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Stats and stuff…

2014, USA
directed by Richard LaGravenese, screenplay by Richard LaGravenese, music/lyrics by Jason Robert Brown
starring Anna Kendrick, Jeremy Jordan

I’m ranking all my Challenge films on Flickchart (as I do all the films I see), a movie-ranking website that asks you to choose your favorite between two movies until it builds a ranked list of your favorites. Just for fun, I will average out the rankings and keep a running tally of whose recommendations rank the highest. When you add a film to Flickchart, it pits it against films already on your chart to see where it should fall. Here’s how The Last Five Years entered my chart:

The Last Five Years beat Sunnyside Up
The Last Five Years beat Seven Psychopaths
The Last Five Years lost to Akira
The Last Five Years beat The Shining
The Last Five Years lost to The Big Combo
The Last Five Years beat The Circus
The Last Five Years lost to Ed Wood
The Last Five Years beat The Seven Samurai
The Last Five Years lost to The Stranger’s Return
The Last Five Years lost to The Sting
The Last Five Years beat Blackboard Jungle
The Last Five Years beat Who’s Afraid of Virginia Woolf

Final ranking: #596 out of 3571 films on my chart (83rd percentile)

It is now my #3 Anna Kendrick film, my #62 Musical, and my #3 film of 2014 (which is not quite right, but my 2014 films are all out of whack – should be around #5). I’m curious how this will come out once I get through reranking my 500-800 or so, because there are definitely problem areas in there that could cause this to move up or down. This feels about right at the moment, though.

The Last Five Years was recommended by Hannah Keefer, a friend from the Flickcharters Group on Facebook. Averaging together this #596 ranking with my #304 ranking of her other film, My Cousin Vinny, Hannah gets an average ranking of #450.

A few quotes/lyrics…

Cathy: Jamie is over and Jamie is gone. / Jamie’s decided it’s time to move on. / Jamie has new dreams he’s building upon. / And I’m still hurting.

Cathy: No, Jamie, you do not have to go to another party
With the same twenty jerks you already know
You can stay with your wife on her fucking birthday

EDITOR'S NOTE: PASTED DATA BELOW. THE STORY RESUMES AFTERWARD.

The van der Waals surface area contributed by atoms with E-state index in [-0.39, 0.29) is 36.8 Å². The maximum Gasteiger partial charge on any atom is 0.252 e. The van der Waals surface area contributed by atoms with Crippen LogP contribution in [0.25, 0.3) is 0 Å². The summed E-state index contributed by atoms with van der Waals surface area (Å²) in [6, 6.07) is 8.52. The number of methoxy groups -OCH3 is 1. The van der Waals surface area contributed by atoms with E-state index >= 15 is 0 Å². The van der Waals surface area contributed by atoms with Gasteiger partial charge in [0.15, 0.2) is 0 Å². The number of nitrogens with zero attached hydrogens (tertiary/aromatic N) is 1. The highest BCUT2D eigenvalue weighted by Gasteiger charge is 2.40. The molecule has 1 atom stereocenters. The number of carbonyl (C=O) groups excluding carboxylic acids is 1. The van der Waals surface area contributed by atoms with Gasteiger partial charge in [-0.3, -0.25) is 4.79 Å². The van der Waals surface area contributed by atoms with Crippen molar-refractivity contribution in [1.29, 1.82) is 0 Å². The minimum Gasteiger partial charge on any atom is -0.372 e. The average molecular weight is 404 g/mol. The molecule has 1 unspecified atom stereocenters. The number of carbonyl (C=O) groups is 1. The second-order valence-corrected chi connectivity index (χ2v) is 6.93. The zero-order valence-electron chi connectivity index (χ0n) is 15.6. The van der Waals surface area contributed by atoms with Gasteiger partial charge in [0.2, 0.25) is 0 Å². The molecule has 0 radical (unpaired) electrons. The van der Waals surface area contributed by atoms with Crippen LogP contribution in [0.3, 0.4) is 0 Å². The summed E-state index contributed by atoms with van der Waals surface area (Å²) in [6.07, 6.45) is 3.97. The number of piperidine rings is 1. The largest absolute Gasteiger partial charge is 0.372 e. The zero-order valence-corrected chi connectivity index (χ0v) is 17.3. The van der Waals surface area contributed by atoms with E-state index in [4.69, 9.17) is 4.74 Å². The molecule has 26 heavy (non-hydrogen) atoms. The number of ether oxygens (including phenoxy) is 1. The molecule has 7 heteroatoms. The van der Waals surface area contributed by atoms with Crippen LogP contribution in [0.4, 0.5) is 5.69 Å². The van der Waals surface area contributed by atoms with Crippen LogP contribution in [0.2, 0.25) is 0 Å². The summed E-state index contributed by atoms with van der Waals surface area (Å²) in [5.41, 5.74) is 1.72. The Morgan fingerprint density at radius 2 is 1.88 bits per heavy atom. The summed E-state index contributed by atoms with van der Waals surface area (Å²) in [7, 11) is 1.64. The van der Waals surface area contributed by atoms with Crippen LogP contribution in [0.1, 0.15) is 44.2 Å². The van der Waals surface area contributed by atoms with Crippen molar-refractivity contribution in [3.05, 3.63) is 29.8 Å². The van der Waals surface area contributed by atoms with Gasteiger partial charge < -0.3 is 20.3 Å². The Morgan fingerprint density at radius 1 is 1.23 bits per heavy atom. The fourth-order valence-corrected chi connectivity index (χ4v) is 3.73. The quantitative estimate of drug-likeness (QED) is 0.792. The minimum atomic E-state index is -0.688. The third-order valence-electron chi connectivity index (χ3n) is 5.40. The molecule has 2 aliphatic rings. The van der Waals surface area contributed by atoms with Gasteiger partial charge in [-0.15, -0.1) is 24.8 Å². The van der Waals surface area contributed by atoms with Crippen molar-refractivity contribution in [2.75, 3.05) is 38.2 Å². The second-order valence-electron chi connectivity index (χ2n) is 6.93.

And you could, God forbid, even see my show

Jamie: Some people analyze every detail
Some people stall when they can’t see the trail
Some people freeze out of fear that they’ll fail
But I keep rolling on
Some people can’t get success with their art
Some people never feel love in their heart
Some people can’t tell the two things apart

Cathy: And then he smiles and nothing else makes sense
While he invents the world that’s passing by

Jamie: What the hell is an agent retreat?
Cathy: I don’t know, they go into the woods and sacrifice actresses to breed more agents.

Cathy: I could shove an ice pick in my eye
I could eat some fish from last July
But it wouldn’t be as awful as a summer in Ohio
Without cable, hot water, Vietnamese food, or you

Cathy Hiatt: Why am I working so hard? These are the people who cast Russell Crowe in a musical. Jesus Christ, I suck, I suck, I suck, I suuuuuuuuuuuuuuuck…

Jamie: No one can give you courage
No one can thicken your skin
I will not fail so you can be comfortable, Cathy
I will not lose because you can’t win

A few more screenshots…

This is a promo shot. Obviously. :p

^ This is a promo shot. Obviously. :p

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  • Derek Armstrong

    I’m glad you liked it pretty well. The single moment that devastates me the most is when Cathy sings “Goodbye until tomorrow/Goodbye until I’m done thanking God.” In that moment you realize how invested she was in the relief that her search had come to its end. Alas, it had not.